Episode 42: It's Never Too Late to Plan
Updated: Apr 21, 2022
Talking about the eventuality of death is not something anyone likes to do - much less plan for. In addition to bringing up a whole host of emotions, it can be just an incredibly uncomfortable conversation to have with someone who is terminally ill. In this episode of Living With Hospice, Mitch discusses why these conversations are necessary to have before death and how to ensure that they are productive.
"Too many people pass away with their legal affairs just up in the air, which means everything is subject to probate. Laws vary from state to state. But when the government gets involved, the family usually loses a part of the estate to the government. It's just the way it works. "
Something that nobody likes to talk about is their memorial service or their funeral service or their will, or anything that has to do with death and dying and afterwards. Truth be told, everyone has an idea of what they would like to have happen - at least, if you're cornered them, and you have them address it- butt most people just don't want to think about it, let alone talk about it.
Then something happens. And it's time to make some decisions, usually after someone has passed, and that's left to the family. It's no fun, and it can bring out the ugly in some family members. I know I've been there and I've had to deal with this on more than one occasion. The good news is, now that you've heard this, it's not too late to plan.
Hello, I'm Mitch Ware, and welcome to another episode of Living With Hospice. Today we're going to talk about, it's never too late to plan. I've had experience with families who, for many different reasons, failed to plan for their loved ones passing. That can turn into a really hot mess really quick, the stress can break the best of families. I've seen it. So why do people put this off?
Well, some are just not sure what to do. They don't want to go to a funeral home and ask because that's just creepy. Many are just flat out terrified, and just really uncomfortable with anything to do with death and dying. That's where I was when I was in my 20s and 30s.
Sadly, sometimes when our loved one is on an end of life journey, this planning all of a sudden drops into our lap. They may be on hospice, or palliative care, or they may even be in the hospital getting treatment, but the end is near. Nobody wants to deal with it. Nobody's comfortable dealing with it. All it really takes is one person in the family to say, "Okay, let's get organized. We don't have to struggle later if we address this now."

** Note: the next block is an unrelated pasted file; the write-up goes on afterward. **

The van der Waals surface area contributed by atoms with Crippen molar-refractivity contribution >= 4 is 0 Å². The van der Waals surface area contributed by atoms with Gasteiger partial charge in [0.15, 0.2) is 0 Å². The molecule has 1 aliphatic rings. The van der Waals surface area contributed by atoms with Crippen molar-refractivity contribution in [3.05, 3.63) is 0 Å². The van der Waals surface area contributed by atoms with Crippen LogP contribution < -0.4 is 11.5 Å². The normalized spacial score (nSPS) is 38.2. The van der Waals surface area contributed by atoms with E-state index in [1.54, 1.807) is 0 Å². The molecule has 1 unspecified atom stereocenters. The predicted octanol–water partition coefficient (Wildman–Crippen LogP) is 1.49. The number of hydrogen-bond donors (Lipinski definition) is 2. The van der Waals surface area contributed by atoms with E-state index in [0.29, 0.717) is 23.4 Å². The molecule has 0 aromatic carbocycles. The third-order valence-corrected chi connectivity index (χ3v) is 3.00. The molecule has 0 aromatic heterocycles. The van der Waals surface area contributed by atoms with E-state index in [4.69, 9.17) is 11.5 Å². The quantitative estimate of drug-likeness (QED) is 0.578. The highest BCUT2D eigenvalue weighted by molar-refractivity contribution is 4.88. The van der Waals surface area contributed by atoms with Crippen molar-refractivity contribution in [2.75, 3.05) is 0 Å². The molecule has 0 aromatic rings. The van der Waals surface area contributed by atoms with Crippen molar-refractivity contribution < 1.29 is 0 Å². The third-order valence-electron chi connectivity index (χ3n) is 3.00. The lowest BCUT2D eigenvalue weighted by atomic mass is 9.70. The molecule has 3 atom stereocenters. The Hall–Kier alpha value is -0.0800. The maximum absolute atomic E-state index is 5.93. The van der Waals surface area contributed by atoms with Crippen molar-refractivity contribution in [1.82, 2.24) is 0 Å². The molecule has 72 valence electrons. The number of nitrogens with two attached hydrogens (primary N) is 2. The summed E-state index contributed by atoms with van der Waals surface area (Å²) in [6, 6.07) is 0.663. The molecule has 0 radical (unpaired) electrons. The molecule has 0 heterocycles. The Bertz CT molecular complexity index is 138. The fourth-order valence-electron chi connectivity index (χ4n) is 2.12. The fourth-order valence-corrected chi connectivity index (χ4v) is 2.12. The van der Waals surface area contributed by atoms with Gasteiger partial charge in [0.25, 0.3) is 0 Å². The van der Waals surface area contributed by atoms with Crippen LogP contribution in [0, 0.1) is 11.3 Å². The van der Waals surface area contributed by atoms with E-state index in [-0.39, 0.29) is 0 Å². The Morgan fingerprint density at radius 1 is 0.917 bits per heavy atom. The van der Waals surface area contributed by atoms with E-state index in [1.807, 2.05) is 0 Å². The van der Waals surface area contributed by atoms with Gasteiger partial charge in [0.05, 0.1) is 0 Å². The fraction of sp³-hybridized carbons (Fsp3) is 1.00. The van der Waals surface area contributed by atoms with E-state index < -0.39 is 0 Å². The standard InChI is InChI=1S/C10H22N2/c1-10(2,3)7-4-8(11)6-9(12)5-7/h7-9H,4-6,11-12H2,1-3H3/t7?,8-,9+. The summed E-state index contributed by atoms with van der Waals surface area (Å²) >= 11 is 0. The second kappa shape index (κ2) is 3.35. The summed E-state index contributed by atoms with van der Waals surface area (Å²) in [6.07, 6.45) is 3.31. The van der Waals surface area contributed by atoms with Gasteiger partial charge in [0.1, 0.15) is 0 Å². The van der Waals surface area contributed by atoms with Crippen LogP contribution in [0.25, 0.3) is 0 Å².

I don't know about you all. But I just soon do this now and get it over with make sure we're all squared away, ready to go so that when the time comes, we don't have to deal with making all these tough decisions in the middle of our grief. You know, you can overcome this fear, we all can overcome this fear, by talking about it. Talk to friends. Better yet, talk to the pros at your local funeral home. They'll come to you. You don't have to go there, a lot of people are just flat out freaked out, creeped out at the notion of going to a funeral home. I get it - that's why I was.
Today's professionals that work in the funeral home industry are incredibly professional. They're highly educated, empathetic individuals with tons and tons and tons of training. They don't mind helping you. They don't mind helping your family. Most will even refer you to other professionals if a specific need arises.
So what is important in our thoughts about what to include in our plans? What all should we consider? What do we need to do, so we can be done with it and move on?
A good starting point is to call a family meeting with the loved one. Discuss his or her wishes. This can be a Zoom meeting if need be, because certainly people are scattered all over the country. And of course, we have COVID concerns and in those protocols and everything. Someone should write out the notes from the meeting and circulate to the others so there's no misunderstanding later. We have the meeting, someone's taking notes, and then someone distributes the notes for the group's approval. Sadly, people who don't get their way have a short memory on what was discussed, and especially on what was decided. I have first hand experience with that one too. Simply put, everything in a simple, short, concise email. Send it to everyone involved so everyone is on the same page moving forward. Believe me, it will make your life easier.